Condiments Are Hot Again, Thanks to Millennials

Mix ‘em, mash ‘em and spice ‘em up—manufacturers are giving old standbys a kick.

May 02, 2019

CHICAGO, Ill. – For years, Heinz has been the king of ketchup, with Hunt’s a distant runner-up. But as flavor-seeking millennials drive growth in condiments, Hunt’s is putting up a fight, according to the Chicago Tribune.

Conagra Brands of Chicago, the maker of Hunt’s, is launching a revamped all-natural ketchup, premium barbecue sauces and new lines of hot sauces, flexing its muscle in a category it largely ignored for years.

Meanwhile Kraft Heinz, with headquarters in Chicago and Pittsburgh, is producing a line of mashups, including Mayochup (mayonnaise and ketchup), Mayomust (mayo and mustard), Mayocue (mayo and barbecue) and Kranch (ketchup and ranch), to capture the attention of shoppers craving new food experiences.

The battle for the normally sleepy condiment aisle comes as millennial shoppers display a penchant for sauce. As fresh food commands a greater share of grocery budgets, consumers are covering their foods with bottled flavors to liven up their meals and provide variety, said Darren Seifer, food and beverage industry analyst, the NPD Group.

Chili sauce is particularly hot, with sales surging 23% between 2013 and 2018 and projected to climb another 16% by 2023, according to Euromonitor. Manufacturers are giving old standbys a kick, and curry ketchup and wasabi mayonnaise are joining the regular staples in many household refrigerators, said Megumi Matsunaga, senior analyst at Euromonitor.

Millennials, who developed their taste buds eating at ethnic restaurants, are driving the saucing trend and turning to condiments for an affordable way to replicate those flavors at home.

But standing out in the condiment aisle is a challenge. There are dozens of options that all look mostly the same and heavy competition from private-label manufacturers, including Amazon, which recently launched a mustard under its Happy Belly brand.

The introduction of healthier options has been driving much of the sales growth. The Heinz brand posted record 8% growth last year, thanks to its ketchup lines that are organic, free of high fructose corn syrup, sugar-free or sweetened with honey, said Steve Cornell, president of sauces, meals and frozen food, Kraft Heinz. Those better-for-you products now represent 15% of ketchup sales and are growing.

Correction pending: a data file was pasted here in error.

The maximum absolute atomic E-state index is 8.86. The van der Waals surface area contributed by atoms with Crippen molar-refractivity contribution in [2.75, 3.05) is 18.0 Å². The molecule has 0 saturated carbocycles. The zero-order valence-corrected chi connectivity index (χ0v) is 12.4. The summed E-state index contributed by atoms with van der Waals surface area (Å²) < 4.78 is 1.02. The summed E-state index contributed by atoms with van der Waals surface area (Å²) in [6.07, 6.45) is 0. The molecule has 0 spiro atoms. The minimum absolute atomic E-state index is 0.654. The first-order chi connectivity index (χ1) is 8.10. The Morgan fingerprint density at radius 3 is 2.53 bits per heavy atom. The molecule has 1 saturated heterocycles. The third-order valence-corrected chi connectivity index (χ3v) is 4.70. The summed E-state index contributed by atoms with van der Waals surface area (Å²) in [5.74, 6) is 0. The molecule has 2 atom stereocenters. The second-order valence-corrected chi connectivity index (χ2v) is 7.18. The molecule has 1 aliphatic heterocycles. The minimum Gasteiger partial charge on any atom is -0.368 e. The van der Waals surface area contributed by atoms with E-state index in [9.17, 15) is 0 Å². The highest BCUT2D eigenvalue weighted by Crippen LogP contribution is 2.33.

In response, Hunt’s launched the “Best Ever” ketchup, which has no high-fructose corn syrup, is non-GMO and is “thicker and richer” due to more tomatoes, the company said. It moved from an upright glass bottle to a squeezable plastic container, catching up to its competitors.

Market leader Heinz’s ketchup sales topped $551 million over the past year, while the No. 2 brand Hunt’s had sales of $85.5 million, according to IRI, the market research firm. Private-label products accounted for $152 million in ketchup sales. But by making Hunt’s a premium product, Conagra hopes to grow market share. In addition to ketchup, Conagra is relaunching corn-syrup-free Hunt’s barbecue sauces, featuring flavors like “cherry wood chipotle” and “hickory cracked pepper.”

Don Fitzgerald, a food industry consultant and former Mariano’s executive, believes anything that jazzes up the condiment aisle is welcome. But as people move away from meat toward plant-based alternatives, they may move away from the foods that have traditionally called for condiments, such as hamburgers and hot dogs, he said.